Nasir Khurram et al. Methodist DeBakey cardiovascular journal 16(4) 272-282 (Posted: Feb 02, 2021 11AM)

Big data analytics and digital application platforms-such as patient care dashboards, clinical decision support systems, mobile patient engagement applications, and key performance indicators-offer unique opportunities for value-based healthcare delivery and efficient cardiovascular population management. Successful implementation of big data solutions must include a multidisciplinary approach.

Big data and simple models used to track the spread of COVID-19 in cities
C Ma et al, Nature News, November 10, 2020 (Posted: Nov 11, 2020 3PM)

Understanding the dynamics of SARS-CoV-2 infections could help to limit viral spread. Analyzing mobile-phone data to track human contacts at different city venues offers a way to model infection risks and explain infection disparities.

The intersection of genomics and big data with public health: Opportunities for precision public health.
Khoury Muin J et al. PLoS medicine 2020 Oct 17(10) e1003373 (Posted: Oct 30, 2020 10AM)

Precision public health (PPH) has emerged as a response to the increasing availability of genomics, biobanks, and other sources of big data in healthcare and public health. ?The field has evolved starting with genomics to include multiple practical applications such as pathogen genomics that address population health. ?PPH can expand understanding of health disparities, advance strategic public health science, and demonstrate the need for innovation and workforce development.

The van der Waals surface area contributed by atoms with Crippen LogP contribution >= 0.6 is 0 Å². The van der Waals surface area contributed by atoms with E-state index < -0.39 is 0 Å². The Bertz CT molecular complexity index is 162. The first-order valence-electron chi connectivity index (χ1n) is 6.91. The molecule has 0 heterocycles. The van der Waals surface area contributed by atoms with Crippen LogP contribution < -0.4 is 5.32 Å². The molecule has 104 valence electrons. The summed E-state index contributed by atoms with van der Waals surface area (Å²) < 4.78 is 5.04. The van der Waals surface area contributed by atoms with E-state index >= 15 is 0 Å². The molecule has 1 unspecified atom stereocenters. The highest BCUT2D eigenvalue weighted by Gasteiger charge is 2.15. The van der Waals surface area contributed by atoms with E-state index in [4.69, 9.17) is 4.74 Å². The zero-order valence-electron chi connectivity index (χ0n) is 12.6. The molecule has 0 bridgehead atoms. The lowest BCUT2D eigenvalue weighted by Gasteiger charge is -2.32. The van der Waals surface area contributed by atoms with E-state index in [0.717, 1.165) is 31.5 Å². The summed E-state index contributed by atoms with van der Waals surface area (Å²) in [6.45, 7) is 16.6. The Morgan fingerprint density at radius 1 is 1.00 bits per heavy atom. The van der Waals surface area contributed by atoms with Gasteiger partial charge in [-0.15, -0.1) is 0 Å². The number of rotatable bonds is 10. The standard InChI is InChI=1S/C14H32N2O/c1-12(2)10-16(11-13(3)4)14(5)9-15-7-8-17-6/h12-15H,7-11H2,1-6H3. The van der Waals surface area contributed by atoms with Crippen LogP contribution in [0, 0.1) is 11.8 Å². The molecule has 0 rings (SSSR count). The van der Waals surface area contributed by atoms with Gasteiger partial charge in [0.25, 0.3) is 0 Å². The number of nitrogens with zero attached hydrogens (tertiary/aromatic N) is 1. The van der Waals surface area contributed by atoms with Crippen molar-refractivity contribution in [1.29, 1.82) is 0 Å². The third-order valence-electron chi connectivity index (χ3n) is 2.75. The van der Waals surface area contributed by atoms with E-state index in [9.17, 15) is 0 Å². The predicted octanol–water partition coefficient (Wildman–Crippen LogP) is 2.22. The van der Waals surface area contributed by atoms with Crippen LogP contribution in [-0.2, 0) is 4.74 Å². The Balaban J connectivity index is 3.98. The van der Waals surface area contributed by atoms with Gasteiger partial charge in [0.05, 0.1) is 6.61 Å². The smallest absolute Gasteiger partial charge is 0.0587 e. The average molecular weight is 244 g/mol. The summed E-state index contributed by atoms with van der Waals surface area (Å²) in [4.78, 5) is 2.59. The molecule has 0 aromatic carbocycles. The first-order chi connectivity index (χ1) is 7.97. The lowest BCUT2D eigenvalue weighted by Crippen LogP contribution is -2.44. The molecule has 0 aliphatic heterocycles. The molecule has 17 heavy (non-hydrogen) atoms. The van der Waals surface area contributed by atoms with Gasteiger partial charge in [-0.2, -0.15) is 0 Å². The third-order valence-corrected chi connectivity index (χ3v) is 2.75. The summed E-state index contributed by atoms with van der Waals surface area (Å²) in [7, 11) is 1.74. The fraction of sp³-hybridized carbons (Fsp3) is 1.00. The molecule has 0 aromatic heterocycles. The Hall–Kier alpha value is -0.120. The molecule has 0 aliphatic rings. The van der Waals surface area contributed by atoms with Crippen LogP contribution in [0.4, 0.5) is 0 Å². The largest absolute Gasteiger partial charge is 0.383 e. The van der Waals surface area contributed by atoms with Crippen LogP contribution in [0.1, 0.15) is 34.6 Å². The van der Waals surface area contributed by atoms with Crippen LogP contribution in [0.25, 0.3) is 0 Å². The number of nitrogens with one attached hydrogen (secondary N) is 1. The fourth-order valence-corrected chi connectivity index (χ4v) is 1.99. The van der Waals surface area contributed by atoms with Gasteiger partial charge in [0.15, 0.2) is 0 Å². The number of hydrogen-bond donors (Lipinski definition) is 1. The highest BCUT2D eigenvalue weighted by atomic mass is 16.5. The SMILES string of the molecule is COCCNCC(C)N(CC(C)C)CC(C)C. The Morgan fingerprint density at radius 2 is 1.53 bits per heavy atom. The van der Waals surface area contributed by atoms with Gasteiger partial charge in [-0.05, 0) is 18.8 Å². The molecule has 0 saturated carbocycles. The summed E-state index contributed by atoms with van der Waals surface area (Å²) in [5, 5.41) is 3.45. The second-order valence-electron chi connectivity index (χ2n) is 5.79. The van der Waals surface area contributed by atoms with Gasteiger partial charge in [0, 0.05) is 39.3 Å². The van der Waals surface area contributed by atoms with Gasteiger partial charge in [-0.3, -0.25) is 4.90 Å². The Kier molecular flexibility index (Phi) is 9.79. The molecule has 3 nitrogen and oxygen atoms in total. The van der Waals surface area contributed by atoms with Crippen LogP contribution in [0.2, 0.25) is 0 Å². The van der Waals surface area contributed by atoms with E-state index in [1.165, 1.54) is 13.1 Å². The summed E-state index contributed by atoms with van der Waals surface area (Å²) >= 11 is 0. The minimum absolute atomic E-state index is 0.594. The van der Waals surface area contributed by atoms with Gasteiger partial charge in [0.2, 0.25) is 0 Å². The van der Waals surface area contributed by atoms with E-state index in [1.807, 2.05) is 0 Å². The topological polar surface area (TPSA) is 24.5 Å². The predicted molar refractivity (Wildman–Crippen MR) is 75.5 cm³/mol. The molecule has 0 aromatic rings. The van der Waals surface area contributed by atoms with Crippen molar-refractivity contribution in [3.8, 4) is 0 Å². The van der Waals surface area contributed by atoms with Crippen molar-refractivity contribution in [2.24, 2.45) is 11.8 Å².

Social license for the use of big data in the COVID-19 era
JA Shaw et al, NPJ Digital Medicine, October 2, 2020 (Posted: Oct 03, 2020 5PM)

In this Comment, we outline the importance of earning social license for public approval of big data initiatives, and specify principles of data law and data governance practices that can promote social license. We provide illustrative examples from the United States, Canada, and the United Kingdom.

Putting (Big) Data in Action: Saving Lives with Countrywide Population Movement Monitoring Using Mobile Devices during the COVID-19 Crisis
MK Szocska et al, MEDRXIV, September 23, 2020 (Posted: Sep 24, 2020 10AM)

Looking at neurodevelopment through a big data lens.
Briscoe James et al. Science (New York, N.Y.) 2020 Sep (6510) (Posted: Sep 19, 2020 8PM)

The billions of neurons that make up the adult brain are organized into domains and circuits during development. High-resolution measurements such as those enabled by single-cell molecular profiling have revealed unexpected cellular diversity. Genomic tools are lending insight into mechanisms behind neurodevelopmental disorders.

Evidence of gender bias in the diagnosis and management of COVID-19 patients: A Big Data analysis of Electronic Health Records
J Ancochea et al, MEDRXIV, July 26, 2020 (Posted: Jul 26, 2020 11AM)

Big Data and Collaboration Seek to Fight COVID-19
E Yazinski, The Scientist, July 21, 2020 (Posted: Jul 26, 2020 7AM)

Researchers try unprecedented data sharing and cooperation to understand COVID-19—and develop a model for diseases beyond the coronavirus pandemic.

White Neighborhoods Have More Access To COVID-19 Testing Sites- But the disease is hitting Black and Hispanic communities hardest.